Carter Hawley Hale Stores, parent company of the Broadway and Neiman-Marcus, said Tuesday that it has received a $1.77-billion takeover bid from a partnership including the Limited, a specialty retailer that lost a bitter, months-long quest for the Los Angeles-based company in 1984.
The offer sets the stage for another no-holds-barred battle, with a much-changed Carter Hawley likely once again to vigorously defend itself against the Limited.
In the intervening time, the Columbus, Ohio, suitor has more than doubled in size as its chairman, Leslie H. Wexner, has won a reputation as one of the nation's premier merchants.
Carter Hawley issued a terse statement Tuesday afternoon, suggesting that the Limited's new offer--almost $700 million more than the last one--shows the company was justified in its earlier opposition. "This offer certainly proves that we were right in rejecting the Limited's offer in 1984. The board will consider it in the appropriate fashion."
Having been rebuffed in its earlier effort, the Limited this time has enlisted as its partner Edward J. DeBartolo Sr. of Youngstown, Ohio, the nation's largest shopping mall developer. Analysts indicated that the combination could prove lethal to Carter Hawley's independence.
The two, in a venture called Retail Partners, have offered $55 a share in cash for each of Carter Hawley's 32.1 million shares, on condition that they acquire at least two-thirds of the voting power of all stock by Dec. 31.
The Limited and DeBartolo have asked for a response by noon Sunday and said they are prepared to begin a tender offer for Carter Hawley's shares on Monday. Carter Hawley spokesman Bill Dombrowski would not comment specifically on the Sunday deadline, noting only that the board's next regularly scheduled meeting is Dec. 3.
Key to the deal is the response of Carter Hawley's biggest stockholder, General Cinema, which rescued the company in the Limited's aborted 1984 battle. Observers speculated that General Cinema might be inclined to sell its stake--equivalent to 38.6%--especially if the deal were sweetened. But that company declined Tuesday to indicate how it will respond.
Clearly, the Limited's offer hits Carter Hawley at a time when the retailer would rather be focusing on the crucial Christmas selling season. A defense effort would cost the company dearly in terms of managers' time and financial resources.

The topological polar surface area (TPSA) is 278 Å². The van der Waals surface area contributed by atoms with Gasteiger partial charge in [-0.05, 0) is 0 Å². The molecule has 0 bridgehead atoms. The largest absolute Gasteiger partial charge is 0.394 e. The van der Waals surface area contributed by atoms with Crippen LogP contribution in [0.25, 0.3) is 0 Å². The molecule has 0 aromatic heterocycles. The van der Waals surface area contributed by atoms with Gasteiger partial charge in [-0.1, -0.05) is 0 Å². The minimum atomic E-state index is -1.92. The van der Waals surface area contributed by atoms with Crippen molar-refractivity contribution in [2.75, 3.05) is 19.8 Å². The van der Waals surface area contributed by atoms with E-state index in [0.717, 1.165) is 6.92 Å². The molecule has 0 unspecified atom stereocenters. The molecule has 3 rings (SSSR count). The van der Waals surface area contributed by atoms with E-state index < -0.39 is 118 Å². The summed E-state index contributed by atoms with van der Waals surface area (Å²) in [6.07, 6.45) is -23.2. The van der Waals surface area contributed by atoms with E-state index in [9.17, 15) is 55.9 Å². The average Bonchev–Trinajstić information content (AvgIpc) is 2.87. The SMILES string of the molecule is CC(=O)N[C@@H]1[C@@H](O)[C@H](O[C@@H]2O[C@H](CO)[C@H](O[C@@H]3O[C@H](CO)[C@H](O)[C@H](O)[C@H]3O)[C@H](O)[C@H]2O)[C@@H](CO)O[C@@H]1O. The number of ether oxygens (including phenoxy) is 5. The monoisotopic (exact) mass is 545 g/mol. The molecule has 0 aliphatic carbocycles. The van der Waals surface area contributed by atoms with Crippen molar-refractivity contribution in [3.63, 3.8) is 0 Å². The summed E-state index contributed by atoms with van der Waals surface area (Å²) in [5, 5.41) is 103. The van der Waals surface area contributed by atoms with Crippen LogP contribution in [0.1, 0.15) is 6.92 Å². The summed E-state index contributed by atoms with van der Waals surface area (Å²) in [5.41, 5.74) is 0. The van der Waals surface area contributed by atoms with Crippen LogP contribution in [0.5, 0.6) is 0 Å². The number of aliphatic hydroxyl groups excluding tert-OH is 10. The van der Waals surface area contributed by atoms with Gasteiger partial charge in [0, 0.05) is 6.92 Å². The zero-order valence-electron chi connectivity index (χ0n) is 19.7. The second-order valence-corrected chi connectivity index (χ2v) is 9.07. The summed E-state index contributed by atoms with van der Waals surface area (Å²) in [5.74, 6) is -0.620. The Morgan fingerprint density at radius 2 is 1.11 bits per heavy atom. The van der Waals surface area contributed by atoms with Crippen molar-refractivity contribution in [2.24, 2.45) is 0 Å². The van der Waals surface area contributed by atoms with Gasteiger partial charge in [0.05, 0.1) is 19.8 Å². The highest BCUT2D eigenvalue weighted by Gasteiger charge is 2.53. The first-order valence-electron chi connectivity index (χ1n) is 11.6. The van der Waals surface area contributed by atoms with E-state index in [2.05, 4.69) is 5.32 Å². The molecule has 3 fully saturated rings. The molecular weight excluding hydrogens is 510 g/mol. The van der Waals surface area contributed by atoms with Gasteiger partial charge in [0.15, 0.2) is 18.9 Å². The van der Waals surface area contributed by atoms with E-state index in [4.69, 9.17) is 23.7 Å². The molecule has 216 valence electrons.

Wall Street analysts have suggested for months that the Limited would attempt another takeover, but Wexner has stated publicly in recent weeks that he was not planning to buy other big retailers. Last March, he said he planned to drop his quest for a department store company in favor of pursuing acquisitions of specialty stores.
In October, speculation heated up again after the company doubled its bank credit line to $1.4 billion. One industry source said: "This is an all-cash offer. There are no contingencies. And it's not to be financed with (high-risk, high-yield) junk bonds. It's a retail operator trying to buy retail stores."
Despite the consensus that the takeover fervor would cool in the wake of insider-trading investigations, the retailing sector continues to be ablaze with activity. This is partly because of attempts to complete takeovers before year-end, when tax reform becomes effective.
Recently, in fact, DeBartolo was outmaneuvered by Campeau Corp., a Canadian real estate developer that ultimately won Allied Stores and its well-known Ann Taylor and Brooks Bros. franchises.
May Department Stores, parent of May Co. California, in October completed its purchase of Associated Dry Goods, which owns J. W. Robinson.
Targets of Interest
Analysts speculated that Wexner is primarily interested in Carter Hawley's three profitable specialty units--Neiman-Marcus, Contempo Casuals and Bergdorf Goodman. On the other hand, the main interest of DeBartolo, whose holdings include the Mission Viejo Mall, would be Carter Hawley's department stores and real estate.
"I think the deal will get done," said Robert F. Buchanan, who follows Carter Hawley for the New York investment house of Dillon, Read & Co. "But Les Wexner knows full well that he can't buy control at $55 and knows he'll have to offer at least $60 a share. I would imagine being as smart as he is that he's fully prepared to raise the ante."